0

I'm trying to ssh into a server and get the system uptime using a specific command but it's failing to execute.

this would work locally on almost all unix systems

startuptime=`uptime | awk '{print $2,$3,$4,$5}'` && startuptime1=${startuptime%,} && startdayshours=${startuptime1%%:*}' Hours, ' && startminutes=${startuptime1##*:}' Minutes' && echo 'System Uptime -' $startdayshours$startminutes `date`

but if i do this, it won't work ( no matter how i change/add escape chars or $() or `` or ' " ' " ' quotes etc..)

ssh user@server "startuptime=`uptime | awk '{print $2,$3,$4,$5}'`; startuptime1=${startuptime%,}; startdayshours=${startuptime1%%:*}' Hours, '; startminutes=${startuptime1##*:}' Minutes'; echo 'System Uptime -' $startdayshours$startminutes `date`"

P.S: i know it won't work with quotes cuz i need to escape the inner ones but it's just an example like ssh user@server command_goes_here

3

You have backticks in your command. That means they get run before the ssh command. Also, you are doing an assignment in your ssh command. You do not do anything with that assignment though. So, ssh probably assigns garbage to the startuptime variable that you never use.

What you really want is just the output from the uptime command on the remote server. You can then pipe that through your local awk and stuff to get what you want.

ssh user@server uptime | awk '{print $2, $3, $4, $5}'

If that works for you, you can then add in the rest of your commands.

You could even do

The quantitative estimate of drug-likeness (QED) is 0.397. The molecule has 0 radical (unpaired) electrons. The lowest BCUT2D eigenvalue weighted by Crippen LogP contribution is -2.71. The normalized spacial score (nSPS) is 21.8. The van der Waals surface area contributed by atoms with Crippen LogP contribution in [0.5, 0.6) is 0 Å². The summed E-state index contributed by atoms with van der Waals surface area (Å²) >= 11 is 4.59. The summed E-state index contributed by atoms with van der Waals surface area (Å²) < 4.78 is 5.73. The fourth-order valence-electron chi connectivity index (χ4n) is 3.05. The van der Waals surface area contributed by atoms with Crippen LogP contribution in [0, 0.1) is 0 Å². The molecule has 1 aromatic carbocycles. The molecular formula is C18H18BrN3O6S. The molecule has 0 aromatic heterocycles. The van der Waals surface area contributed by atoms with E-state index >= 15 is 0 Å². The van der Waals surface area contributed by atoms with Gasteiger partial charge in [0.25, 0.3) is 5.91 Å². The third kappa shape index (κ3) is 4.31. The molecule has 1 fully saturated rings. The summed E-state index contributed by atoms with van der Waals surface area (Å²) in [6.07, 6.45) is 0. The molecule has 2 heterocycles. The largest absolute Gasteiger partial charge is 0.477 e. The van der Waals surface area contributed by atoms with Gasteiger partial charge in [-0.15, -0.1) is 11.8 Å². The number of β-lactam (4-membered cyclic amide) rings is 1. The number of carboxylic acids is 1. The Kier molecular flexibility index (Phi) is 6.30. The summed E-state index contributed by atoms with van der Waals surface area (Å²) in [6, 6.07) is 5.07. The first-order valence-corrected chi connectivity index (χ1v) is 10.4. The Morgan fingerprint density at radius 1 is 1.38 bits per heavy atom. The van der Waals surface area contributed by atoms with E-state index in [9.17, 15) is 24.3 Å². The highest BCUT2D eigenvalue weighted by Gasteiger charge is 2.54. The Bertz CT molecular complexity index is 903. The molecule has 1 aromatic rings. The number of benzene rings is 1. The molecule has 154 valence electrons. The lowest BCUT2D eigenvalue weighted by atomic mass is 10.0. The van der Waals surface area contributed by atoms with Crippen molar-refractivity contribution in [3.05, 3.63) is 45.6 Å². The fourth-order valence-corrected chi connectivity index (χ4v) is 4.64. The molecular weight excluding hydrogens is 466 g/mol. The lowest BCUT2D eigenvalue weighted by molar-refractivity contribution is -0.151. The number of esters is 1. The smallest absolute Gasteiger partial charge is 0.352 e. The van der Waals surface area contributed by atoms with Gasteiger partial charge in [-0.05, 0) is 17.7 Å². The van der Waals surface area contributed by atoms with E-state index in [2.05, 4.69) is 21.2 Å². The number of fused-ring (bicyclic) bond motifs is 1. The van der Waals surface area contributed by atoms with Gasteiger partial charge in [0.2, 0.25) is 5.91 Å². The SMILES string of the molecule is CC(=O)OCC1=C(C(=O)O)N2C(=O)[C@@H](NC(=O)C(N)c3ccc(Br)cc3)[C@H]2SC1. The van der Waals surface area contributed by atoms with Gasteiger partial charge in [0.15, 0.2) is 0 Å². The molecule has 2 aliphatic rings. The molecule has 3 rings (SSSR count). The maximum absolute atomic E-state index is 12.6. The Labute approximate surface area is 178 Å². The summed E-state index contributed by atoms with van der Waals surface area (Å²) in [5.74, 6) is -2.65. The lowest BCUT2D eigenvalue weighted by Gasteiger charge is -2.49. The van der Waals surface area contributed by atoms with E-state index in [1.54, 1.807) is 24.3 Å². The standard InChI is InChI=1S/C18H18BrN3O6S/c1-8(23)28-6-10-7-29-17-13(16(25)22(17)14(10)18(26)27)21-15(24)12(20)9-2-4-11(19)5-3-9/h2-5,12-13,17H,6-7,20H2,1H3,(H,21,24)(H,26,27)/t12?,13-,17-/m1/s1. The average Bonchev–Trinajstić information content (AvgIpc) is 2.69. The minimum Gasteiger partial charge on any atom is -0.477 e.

startuptime=$(ssh user@server uptime)
echo startuptime | awk '{print $2, $3, $4, $5}'

if you wanted to do further processing locally of that remove value.

1

You can simply put that command in bash file then run like below:

  • ssh user@server < script.sh
1

I agree with the suggestion that you should just get the uptime from the server and process that result locally.

However, the general solution for such tasks is that you have to quote everything that would be interpreted by the local shell. This includes the quotes themselves, the dollar signs, and the backticks (that are deprecated anyways).

1

Referring to Lewis's answer, It worked this way

script.sh with chmod +x

#!/bin/bash
running=$(ps aux | grep -v grep | grep "`basename "$0"`" | wc -l);
[[ $running > 2 ]] && exit;

declare -a servers=(
            "server1"
            "server2"
            "server3"
        )

for i in "${servers[@]}"
    do
    log_path="/path/to/log/folder/$i"
    if [ ! -f "$log_path" ]; then
        touch "$log_path"
    fi
    ssh_output=$(ssh user@$i uptime | awk '{print $2,$3,$4,$5}')
    startuptime=${ssh_output%,}
    startdayshours=${startuptime%%:*}' Hours, '
    startminutes=${startuptime##*:}' Minutes'
    echo 'System Uptime -' $startdayshours$startminutes `date` >> "$log_path"
done

and using cron I did the following:

SHELL=/bin/bash
PATH=/usr/local/sbin:/usr/local/bin:/sbin:/bin:/usr/sbin:/usr/bin
* * * * * /path/to/script/script.sh

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